For Audrey Pe ’24, two distinct things sparked her love for computer science — a snake and a maze. In her middle school computer class, she was given an assignment to navigate a snake through a maze using blocks that represented lines of code. From that day on, Pe had not only realized that code is the basis of all websites and apps, but she also realized that she had wanted to better understand the technology that impacted her generation so deeply.
This inspired Pe to learn more about computer science throughout high school via online tutorials on Codecademy and Khan Academy. Despite fostering this love and passion for computer science, Pe realized that she had little to no support when it came to pursuing a career in CS.
As an international student from the Philippines, she was often told by peers that “tech wasn’t a common field for girls”, and remembers a teacher telling her that she “couldn’t imagine [Pe] in the tech industry.” This enabled Pe to start WiTech at 15 years old — a nonprofit organization that aims to educate, inspire and empower women to break gender barriers and use tech to make a difference in society.
“Starting this nonprofit was something I felt like I had to do because I needed to do something — anything — to help bridge the inequalities in a field that was heralded as ‘the future,’” Pe wrote in an email to The Daily. “I wanted a stake in that future and felt that it was so inherently unjust that because of stereotypes, a lack of resources and a plethora of other factors, girls and youth from low income communities were made to believe that we didn’t have a space in tech.”
While Pe has been actively working on WiTech for the past four years, she has found herself especially busy with projects for the nonprofit during the COVID-19 pandemic.
“Throughout quarantine, I’ve been conducting talks and workshops around 3-4 times a week,” Pe wrote. “Prior to the pandemic, my schedule consisted of speaking engagements locally and internationally. Because of the shift to working from home, I now do more international than local talks with mostly U.S.-based organizations. Usually, my presentations center around how I founded a nonprofit at 15 and why anyone — regardless of their age — can make a difference in their community.”
When Pe is not doing workshops, she can be seen working on WiTech’s chapter expansion programs. She works with a team of 11 total chapter heads from around the world that are carrying out their own projects to promote gender equality and tech accessibility in their own communities. Pe touched on the different works for WiTech she’s been doing within her own community in the Philippines.
“Due to [COVID-19], the shift to online learning has left millions of Filipino students unable to attend school because of the lack of tech resources,” Pe wrote. “WiTech’s founding chapter in Manila is currently working on a fundraiser in partnership with the Unang Hakbang Foundation in order to raise funds for low income youth to obtain the necessary tech for online education.”
For the past year, Pe has devoted most of her time to WiTech — as a member of the class of 2019, Pe decided to take a gap year in order to focus on expanding WiTech worldwide. She spent this time at meetings, tech events and talks that she conducted in the Philippines, Thailand and Portugal. When the virus hit the Philippines, all of Pe’s speaking engagements got either canceled or moved online, and all of WiTech’s in-person events were cancelled for the year. She describes moments like these as a “letdown,” as she had been looking forward to speaking at multiple women’s month celebrations and attending these different events planned.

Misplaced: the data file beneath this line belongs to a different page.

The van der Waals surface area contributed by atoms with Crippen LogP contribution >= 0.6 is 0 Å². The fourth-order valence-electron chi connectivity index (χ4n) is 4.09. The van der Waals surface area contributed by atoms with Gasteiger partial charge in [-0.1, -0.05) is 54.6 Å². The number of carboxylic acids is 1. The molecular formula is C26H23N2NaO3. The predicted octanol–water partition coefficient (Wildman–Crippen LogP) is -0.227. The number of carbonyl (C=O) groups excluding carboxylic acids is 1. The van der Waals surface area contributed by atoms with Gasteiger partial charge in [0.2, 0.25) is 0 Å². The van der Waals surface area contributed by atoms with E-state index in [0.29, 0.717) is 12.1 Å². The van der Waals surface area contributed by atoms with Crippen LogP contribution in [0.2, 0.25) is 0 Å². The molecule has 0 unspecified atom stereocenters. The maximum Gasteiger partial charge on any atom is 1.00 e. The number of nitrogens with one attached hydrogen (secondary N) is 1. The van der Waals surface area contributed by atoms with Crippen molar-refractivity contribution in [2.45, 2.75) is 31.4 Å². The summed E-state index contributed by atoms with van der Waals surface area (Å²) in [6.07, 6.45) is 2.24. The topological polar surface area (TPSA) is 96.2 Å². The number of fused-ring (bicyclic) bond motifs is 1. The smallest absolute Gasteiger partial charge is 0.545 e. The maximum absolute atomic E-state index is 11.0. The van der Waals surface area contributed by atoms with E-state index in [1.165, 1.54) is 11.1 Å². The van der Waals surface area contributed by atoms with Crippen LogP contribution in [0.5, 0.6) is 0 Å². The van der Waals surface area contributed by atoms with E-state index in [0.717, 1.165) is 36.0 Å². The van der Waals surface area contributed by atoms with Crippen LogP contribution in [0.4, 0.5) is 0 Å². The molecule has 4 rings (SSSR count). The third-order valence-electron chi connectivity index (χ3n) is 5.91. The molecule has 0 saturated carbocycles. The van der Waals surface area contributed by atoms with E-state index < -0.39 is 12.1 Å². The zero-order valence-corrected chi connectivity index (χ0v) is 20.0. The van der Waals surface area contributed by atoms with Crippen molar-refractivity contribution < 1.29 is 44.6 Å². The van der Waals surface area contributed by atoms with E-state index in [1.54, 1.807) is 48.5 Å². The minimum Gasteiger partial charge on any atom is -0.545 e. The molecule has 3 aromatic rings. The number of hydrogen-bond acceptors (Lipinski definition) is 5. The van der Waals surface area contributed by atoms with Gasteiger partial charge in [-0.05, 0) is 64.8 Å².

Despite these let-downs, Pe described the main way in which she is personally able to cope and move past moments like these — she does so by throwing herself into the work that needs to be done for WiTech. Due to the copious amounts of work that come with managing a nonprofit, Pe said she and her team are kept busy restructuring Witech and recruiting new members for the organization. Pe said she is able to keep this work momentum up due to the amount of passion she has for Witech.
“Remembering that the work we do at WiTech — advocating for tech accessibility — continues to be relevant in the context of the shift to online education [and] motivates me to keep going,” Pe wrote. “There is so much that is unknown about the future, so what I try to focus on is the fact that my team and I are helping create tangible solutions to help those in our community. I also feel this immense privilege that comes with being able to have stable WiFi and a laptop at home; it’s like I can’t not help contribute to a solution for the digital divide because so many of the opportunities I’ve had growing up were because of tech.”
While Pe has her own methods for being productive during quarantine, she wrote that not everyone needs to do the most during this time — she encourages students to do acts of good for their own community.
“Being able to read this article, scroll on social media, watch a YouTube video, etc. are all privileges that not everyone in the world gets to have — use that privilege wisely,” Pe wrote. “I’m not saying that you need to write a bestselling novel or launch a global startup. Instead, focus on bettering yourself and contributing to your community. This doesn’t need to be through huge efforts, but can be done via taking an online course that interests you or starting that passion project you’ve been putting off. The self-improvement aspect can also include being intentional about how you spend your time. Make an effort to connect with friends and family by using platforms like social media to check in on those you care about. You don’t need to spark a huge change in the world, but instead focus on improving your little corner of it.”
Contact Justine Ha at justinemha ‘at’ gmail.com.